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Dr. Martin Luther King, Jr. Community Breakfast 2018

January 13, 2018 at the Greater Ithaca Activities Center

(As prepared.)

Thank you, Leslyn, for your kind words, and good morning to all of you! What an honor it is for me to be here with you today, to celebrate not only the life and legacy of one of the most significant people in the history of our nation, but our commitment to continuing the important, inspiring, and difficult work of Dr. Martin Luther King, Jr.

I'd like to thank Leslyn and the Greater Ithaca Activities Center for inviting me to join you for breakfast, and for giving me the great honor of being the keynote speaker for this year's event. 

As many of you may know, I am relatively new to the Ithaca area. I moved here in July to begin my position as Ithaca College's ninth president, and I have been humbled and touched by the warm welcome I've received, both on campus and within our community. I have deeply enjoyed getting to know my new hometown and my new neighbors.

Over the past six months, I've had wonderful opportunities to meet with many leaders, legislators, activists, and allies who live and work in Ithaca. One of the most touching came in early November, when Leslyn and her husband, J.R., joined many others within our community for a town-gown dinner that kicked off the college's weekend-long celebration of its 125th anniversary. It was wonderful to start the weekend honoring the college's roots with those who know the institution best: our neighbors.

Ithaca College was born in this town, not too far from where we are right now. As the college grew, it expanded both geographically and philosophically, a unique evolution that wouldn't have been possible anywhere else; in any other community. This town-gown relationship is incredibly special, and has influenced the growth and health of both partners in significant ways.

As president, I believe strongly in the importance of continuing to develop our relationship, of encouraging deep and meaningful connections that recognize our tremendous collective strength, while addressing our challenges as a community honestly and directly.

This belief speaks to one of the aspects of Dr. King's legacy that resonates strongly with me. He had the incredible courage and eloquence to clearly and unflinchingly identify the problems he saw in America and in the world: Racism. Poverty. Social injustice. Exploitation. Oppression. And in doing so, in naming these ills, he simultaneously offered hope. He offered a way forward, through service, through honest dialogue, through a commitment to change, and through an understanding that—no matter our differences of thought, socioeconomic status, education, or skin color—we are all connected and in that connection lies our potential.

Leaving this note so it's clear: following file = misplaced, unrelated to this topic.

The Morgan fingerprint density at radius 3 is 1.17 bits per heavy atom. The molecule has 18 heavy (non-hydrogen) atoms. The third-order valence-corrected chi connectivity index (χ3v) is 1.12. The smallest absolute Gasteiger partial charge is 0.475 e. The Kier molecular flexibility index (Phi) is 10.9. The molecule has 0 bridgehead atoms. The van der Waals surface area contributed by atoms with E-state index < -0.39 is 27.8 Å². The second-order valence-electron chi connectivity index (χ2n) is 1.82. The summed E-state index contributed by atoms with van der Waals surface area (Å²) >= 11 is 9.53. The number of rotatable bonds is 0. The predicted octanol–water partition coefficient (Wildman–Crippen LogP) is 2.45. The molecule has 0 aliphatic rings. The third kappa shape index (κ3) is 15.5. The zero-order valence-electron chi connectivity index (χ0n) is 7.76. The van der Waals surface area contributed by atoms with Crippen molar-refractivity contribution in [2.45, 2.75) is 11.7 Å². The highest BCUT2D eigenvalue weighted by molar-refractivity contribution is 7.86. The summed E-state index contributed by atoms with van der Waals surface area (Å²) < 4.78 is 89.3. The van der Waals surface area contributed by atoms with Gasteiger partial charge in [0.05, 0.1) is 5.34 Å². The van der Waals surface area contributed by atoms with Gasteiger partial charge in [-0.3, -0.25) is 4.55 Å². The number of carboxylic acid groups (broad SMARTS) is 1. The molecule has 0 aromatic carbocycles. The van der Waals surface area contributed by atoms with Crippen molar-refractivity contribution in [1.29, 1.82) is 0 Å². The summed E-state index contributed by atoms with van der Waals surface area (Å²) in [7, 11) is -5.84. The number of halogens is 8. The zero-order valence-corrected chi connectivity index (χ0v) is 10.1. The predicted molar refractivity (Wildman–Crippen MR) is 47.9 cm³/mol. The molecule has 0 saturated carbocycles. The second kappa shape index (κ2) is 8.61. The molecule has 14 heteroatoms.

We have great potential to make incredible progress when we collaboratively build a world where we can engage in or respond to the things that challenge us.

And when we acknowledge the interconnectedness of our community, we must also acknowledge the interconnectedness of the systems that oppress us. Dr. King's work, and indeed the work of all of us, is to name, identify, and dismantle these systems. To expose the roots of racism, poverty, bigotry, and social injustice. We do this by finding and using our voice. We do this by cultivating strong allies and creative partnerships. We do this by nurturing our communities, our families, and our friendships. This is how we make our neighborhoods, country, and world better.

I know this work can be tiring. I know it's difficult to remain awake. But our power lies in answering that persistent question: what are you doing for others? In finding this answer, we are able to speak about our values and our experiences, we are able to identify and dismantle the networks that keep us quiet, that keep us from thriving. When we answer this question, we become a community of invested, passionate people who create a structure that serves us all.

We can do that as a nation—and we can do that here in Ithaca. I am not yet through my first year as president, but I already see the amazing and deep potential for local community partnerships and collaborations that are not only meaningful and visionary, but honor our humanity and equity, placing these values at the core of what we do. We exist in a rich educational ecosystem here, one that includes a robust community college that spans two counties, a high caliber K-12 experience, and a land-grant Ivy League institution. We have community partners who are committed to the promise of this city, this town, and this region. And we have people like you, who show up, speak out, and live an authentic, bold life. If we can't do it here, it can't be done.

I'd like to close with a quote from Dr. King's "Remaining Awake" sermon. He said "… however much she strays away from it, the goal of America is freedom." I know that it can be difficult to keep this in mind, but that doesn't diminish the truth of this statement. We must continue to drive toward this goal, building our communities and building our strength. We must continue to use our voices to speak our minds and our truth, to offer love and compassion to one another and to the world. When we do this, we not only honor Dr. King's legacy, we breathe life into it as we work diligently toward liberation, social justice, and the fundamental right we all have to fully participate in the human experience.

Thank you so much.